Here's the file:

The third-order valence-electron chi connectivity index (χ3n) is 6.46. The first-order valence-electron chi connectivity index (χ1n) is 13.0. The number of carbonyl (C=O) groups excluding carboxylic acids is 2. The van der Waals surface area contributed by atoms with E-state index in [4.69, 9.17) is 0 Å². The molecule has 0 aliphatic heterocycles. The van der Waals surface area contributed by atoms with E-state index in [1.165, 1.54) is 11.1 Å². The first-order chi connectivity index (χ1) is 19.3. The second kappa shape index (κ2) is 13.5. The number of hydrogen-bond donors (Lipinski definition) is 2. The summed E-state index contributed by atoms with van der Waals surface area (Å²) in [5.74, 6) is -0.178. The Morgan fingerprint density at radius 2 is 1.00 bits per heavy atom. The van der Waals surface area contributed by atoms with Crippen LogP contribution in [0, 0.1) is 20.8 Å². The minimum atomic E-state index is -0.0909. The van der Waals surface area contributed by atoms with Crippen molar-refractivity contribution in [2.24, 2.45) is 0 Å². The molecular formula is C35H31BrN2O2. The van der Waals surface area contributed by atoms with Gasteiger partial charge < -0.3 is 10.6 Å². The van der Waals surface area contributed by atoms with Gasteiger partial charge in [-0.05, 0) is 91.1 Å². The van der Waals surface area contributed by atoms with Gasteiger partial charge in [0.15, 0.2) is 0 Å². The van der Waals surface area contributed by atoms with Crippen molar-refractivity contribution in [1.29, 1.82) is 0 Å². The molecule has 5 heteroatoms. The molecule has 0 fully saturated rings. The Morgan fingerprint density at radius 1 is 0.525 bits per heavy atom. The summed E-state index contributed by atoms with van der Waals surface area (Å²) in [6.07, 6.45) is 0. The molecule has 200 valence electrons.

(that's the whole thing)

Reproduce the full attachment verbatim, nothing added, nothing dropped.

The third-order valence-electron chi connectivity index (χ3n) is 6.46. The first-order valence-electron chi connectivity index (χ1n) is 13.0. The number of carbonyl (C=O) groups excluding carboxylic acids is 2. The van der Waals surface area contributed by atoms with E-state index in [4.69, 9.17) is 0 Å². The molecule has 0 aliphatic heterocycles. The van der Waals surface area contributed by atoms with E-state index in [1.165, 1.54) is 11.1 Å². The first-order chi connectivity index (χ1) is 19.3. The second kappa shape index (κ2) is 13.5. The number of hydrogen-bond donors (Lipinski definition) is 2. The summed E-state index contributed by atoms with van der Waals surface area (Å²) in [5.74, 6) is -0.178. The Morgan fingerprint density at radius 2 is 1.00 bits per heavy atom. The van der Waals surface area contributed by atoms with Crippen LogP contribution in [0, 0.1) is 20.8 Å². The minimum atomic E-state index is -0.0909. The van der Waals surface area contributed by atoms with Crippen molar-refractivity contribution in [2.24, 2.45) is 0 Å². The molecular formula is C35H31BrN2O2. The van der Waals surface area contributed by atoms with Gasteiger partial charge < -0.3 is 10.6 Å². The van der Waals surface area contributed by atoms with Gasteiger partial charge in [-0.05, 0) is 91.1 Å². The van der Waals surface area contributed by atoms with Gasteiger partial charge in [0.15, 0.2) is 0 Å². The van der Waals surface area contributed by atoms with Crippen molar-refractivity contribution in [1.29, 1.82) is 0 Å². The molecule has 5 heteroatoms. The molecule has 0 fully saturated rings. The Morgan fingerprint density at radius 1 is 0.525 bits per heavy atom. The summed E-state index contributed by atoms with van der Waals surface area (Å²) in [6.07, 6.45) is 0. The molecule has 200 valence electrons.